Tropical Storm Beryl 1994

Preliminary Report
Tropical Storm Beryl
08 - 10 August 1988


Tropical Storm Alberto (TS)
Tropical Storm Beryl (TS)
Tropical Storm Chris (TS)
Hurricane Debby (1)
Tropical Storm Ernesto (TS)
Hurricane Florence (1)
Hurricane Gilbert (5)
Hurricane Helene (4)
Tropical Storm Isaac (TS)
Hurricane Joan (4)
Tropical Storm Keith

The tropical depression which was to become Tropical Storm Beryl formed over southeastern Louisiana on the the evening of 7 August. After drifting southeastward over the Mississippi Sound during the following twenty-four hours with major portions of the system remaining over land, the depression strenghened to a storm and buffeted the immediate coastal sections and offshore oil rigs with minimal tropical storm force winds. Beryl made a clock wise loop and headed northwestward by the evening of 08 August, passing over the New Orleans area shortly before daybreak on 9 August. The short-lived tropical storm was downgraded to a depression by that evening, and the remnants became a major rain producerover northeast Texas by 11 August.


a. Synoptic History

On 1 August a weak surface low pressure center moved off the Mid-Atlantic Coast with a trailing surface through extending southwestward into the extreme northeast Gulf of Mexico. During the next several days, the northern portion of the trough dissipated. However, the portion that extended over the northeast Gulf persisted and by 3 August it began to drift slowly toward the west. Upper air analysis at 0000 UTC 3 August indicated cyclonic circulation had developed from 850 millibars upward through the 500-millibar level and a 200-millibar cut off low had formed over eastern Texas. The first sign of a surface circulation (1015-millibar) was observed at 0000 UTC 4 August on the Mississippi Coast. During the next several days, the weak broad circulation remained quasi-stationary over the Mississippi Sound. Meanwhile the middle and upper atmosphere gradually became better organized as the cyclonic circulation increased and aligned in the vertical. At the 200-millibar level the cold low drifted toward the southwest and a 200-millibar anticyclone developed over the budding storm.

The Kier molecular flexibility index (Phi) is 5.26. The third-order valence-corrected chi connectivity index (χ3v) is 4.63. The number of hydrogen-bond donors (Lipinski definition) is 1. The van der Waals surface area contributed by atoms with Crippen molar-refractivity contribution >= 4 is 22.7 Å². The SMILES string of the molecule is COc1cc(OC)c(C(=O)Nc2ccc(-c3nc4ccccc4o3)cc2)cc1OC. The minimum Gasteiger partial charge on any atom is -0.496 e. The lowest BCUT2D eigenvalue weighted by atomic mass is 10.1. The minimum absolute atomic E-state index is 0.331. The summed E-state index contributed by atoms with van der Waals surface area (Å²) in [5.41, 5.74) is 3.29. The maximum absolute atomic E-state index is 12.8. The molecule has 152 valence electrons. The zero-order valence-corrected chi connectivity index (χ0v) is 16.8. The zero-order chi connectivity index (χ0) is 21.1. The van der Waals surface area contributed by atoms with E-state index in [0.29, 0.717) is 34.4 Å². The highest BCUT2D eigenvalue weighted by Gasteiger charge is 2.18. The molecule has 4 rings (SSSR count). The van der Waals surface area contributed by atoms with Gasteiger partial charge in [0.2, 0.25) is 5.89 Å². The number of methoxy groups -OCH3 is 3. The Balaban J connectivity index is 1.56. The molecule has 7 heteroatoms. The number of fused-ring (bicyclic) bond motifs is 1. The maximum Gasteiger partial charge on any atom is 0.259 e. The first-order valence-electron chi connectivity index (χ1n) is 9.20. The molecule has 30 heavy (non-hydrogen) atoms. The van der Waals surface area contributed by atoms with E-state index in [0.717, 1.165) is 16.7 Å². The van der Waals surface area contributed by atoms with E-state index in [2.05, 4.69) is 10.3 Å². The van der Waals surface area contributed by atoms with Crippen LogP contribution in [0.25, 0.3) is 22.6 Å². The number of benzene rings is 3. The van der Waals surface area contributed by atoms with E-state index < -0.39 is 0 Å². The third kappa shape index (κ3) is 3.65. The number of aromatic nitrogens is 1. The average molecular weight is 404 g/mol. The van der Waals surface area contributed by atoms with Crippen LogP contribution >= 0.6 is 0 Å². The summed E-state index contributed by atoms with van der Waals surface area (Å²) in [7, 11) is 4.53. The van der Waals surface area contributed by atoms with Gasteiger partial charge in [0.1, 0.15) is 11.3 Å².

By 0000 UTC 7 August the surface low had drifted toward the northwest and was centered over southeastern Louisiana. Visible satellite imagery during the day of 7 August showed a well organized system. By 0000 UTC 8 August the low center had begun to drift southeastward toward the Gulf waters, and an initial tropical depresison advisory was issued by the National Hurricane Center. Based opon ship reports and observations from oil rigs, the depression was upgraded to a tropical storm at 1000 UTC 8 August.

At this time all meteorological variables appeared favourable for development. The upper air pattern provided excellent difluence, the mid-level cyclonic circulation was well established and the surface circulation had moved back over the warm Gulf waters. However, by 0000 UTC 9 August a digging 200-millibar trough from the northeast destroyed the 200-millibar anticyclone which had recently formed over the storm. A frontal trough approaching from the northwest then caused the storm to begin moving toward the northwest, over land. As a result within the next several hours Beryl ceased to strengthen.